Analysis: Higher interest rates? Not a problem for some U.S. stocks
By Rodrigo Campos and Alison Griswold
NEW YORK (Reuters) - So much for higher interest rates taking a bite out of the stock market. Bond yields have risen sharply in the last two months, but the U.S. stock market has more than survived, with the S&P 500 and Dow industrials notching new all-time highs this week.
Rates are likely not finished climbing, however, and equity investors need to be prepared. Expectations that the Federal Reserve will soon start to pare its $85 billion a month bond purchasing program boosted the U.S. 10-year Treasury yield as high as 2.75 last week, climbing more than 110 basis points since May 1.
Corporations don't like to see borrowing costs rise, and the additional yield offered in fixed-income investments should draw back some of the risk-averse investors who have been digging for yield in the stock market.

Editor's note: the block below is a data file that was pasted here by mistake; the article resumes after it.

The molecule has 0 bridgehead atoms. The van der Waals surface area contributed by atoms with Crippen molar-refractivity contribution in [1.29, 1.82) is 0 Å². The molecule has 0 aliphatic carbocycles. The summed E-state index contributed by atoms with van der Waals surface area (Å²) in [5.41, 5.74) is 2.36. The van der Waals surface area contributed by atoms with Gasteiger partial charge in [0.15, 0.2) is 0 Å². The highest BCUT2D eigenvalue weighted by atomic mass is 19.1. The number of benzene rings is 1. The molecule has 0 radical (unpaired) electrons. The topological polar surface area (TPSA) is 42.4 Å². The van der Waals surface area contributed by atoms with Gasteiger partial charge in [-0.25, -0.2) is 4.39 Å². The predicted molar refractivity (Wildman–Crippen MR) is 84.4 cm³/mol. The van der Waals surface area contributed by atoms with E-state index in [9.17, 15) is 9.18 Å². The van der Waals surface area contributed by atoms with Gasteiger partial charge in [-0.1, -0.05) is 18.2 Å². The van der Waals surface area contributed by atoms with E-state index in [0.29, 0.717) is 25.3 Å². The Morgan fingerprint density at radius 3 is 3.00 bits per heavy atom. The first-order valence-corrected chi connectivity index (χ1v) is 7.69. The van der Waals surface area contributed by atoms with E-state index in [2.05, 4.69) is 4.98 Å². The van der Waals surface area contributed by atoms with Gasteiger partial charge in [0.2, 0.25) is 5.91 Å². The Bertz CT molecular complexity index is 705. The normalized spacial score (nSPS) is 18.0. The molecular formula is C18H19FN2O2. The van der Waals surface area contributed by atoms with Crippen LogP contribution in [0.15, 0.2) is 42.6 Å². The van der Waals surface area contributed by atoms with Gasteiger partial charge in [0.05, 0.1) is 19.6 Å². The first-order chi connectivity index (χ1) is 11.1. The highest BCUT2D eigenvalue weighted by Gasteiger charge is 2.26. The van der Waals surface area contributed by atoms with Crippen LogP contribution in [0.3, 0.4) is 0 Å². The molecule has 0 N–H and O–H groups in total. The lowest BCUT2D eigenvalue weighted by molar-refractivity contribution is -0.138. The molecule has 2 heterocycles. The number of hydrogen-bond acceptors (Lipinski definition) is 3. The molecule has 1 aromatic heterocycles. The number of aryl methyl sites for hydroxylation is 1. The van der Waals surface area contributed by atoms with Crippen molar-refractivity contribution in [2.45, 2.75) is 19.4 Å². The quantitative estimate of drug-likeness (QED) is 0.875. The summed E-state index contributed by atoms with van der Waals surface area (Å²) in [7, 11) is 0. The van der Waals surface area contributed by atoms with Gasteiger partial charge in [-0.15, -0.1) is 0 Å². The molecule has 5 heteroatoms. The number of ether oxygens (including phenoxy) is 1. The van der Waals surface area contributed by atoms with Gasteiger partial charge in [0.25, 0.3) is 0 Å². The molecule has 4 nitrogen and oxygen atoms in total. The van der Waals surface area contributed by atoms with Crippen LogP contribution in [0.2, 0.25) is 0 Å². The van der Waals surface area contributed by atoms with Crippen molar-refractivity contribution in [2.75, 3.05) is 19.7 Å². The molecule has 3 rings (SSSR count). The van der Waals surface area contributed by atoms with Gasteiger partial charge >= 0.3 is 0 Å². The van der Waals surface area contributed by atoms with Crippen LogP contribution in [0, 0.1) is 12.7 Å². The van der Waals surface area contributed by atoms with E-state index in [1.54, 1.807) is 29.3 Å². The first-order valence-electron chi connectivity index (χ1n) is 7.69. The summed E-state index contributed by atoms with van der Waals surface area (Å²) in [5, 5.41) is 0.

But if the outlook for economic growth continues to improve, there are plenty of spots in the stock market that not only won't be hurt, but will benefit from rising yields.
"High interest rates generally are perceived as not great for the stock market. But if you go back in history, during the early stage of an interest rate rise, the stock market tends to do well," said Yu-Dee Chang, chief trader of ACE Investments in Vienna, Virginia. "I think that's the stage we're in."
Sectors that could benefit include regional banks, helped by higher long-term rates that improve lending margins. For the larger lenders the increase could be offset by write-downs in their bond holdings. Technology and smaller stocks that do well during periods of rising growth also are poised to outperform.
On the flip side, companies with higher debt levels dependent on borrowing may find their stocks languishing. There are two dozen S&P names, not including the financials and utilities, with debt levels exceeding 65 percent of their market value, and their borrowing costs would rise if they need to roll over debt issues.
Meanwhile, those companies whose appeal primarily stems from their status as a high-yielding alternative to bonds, such as utilities, have been hit since May as rates started to rise. Continued...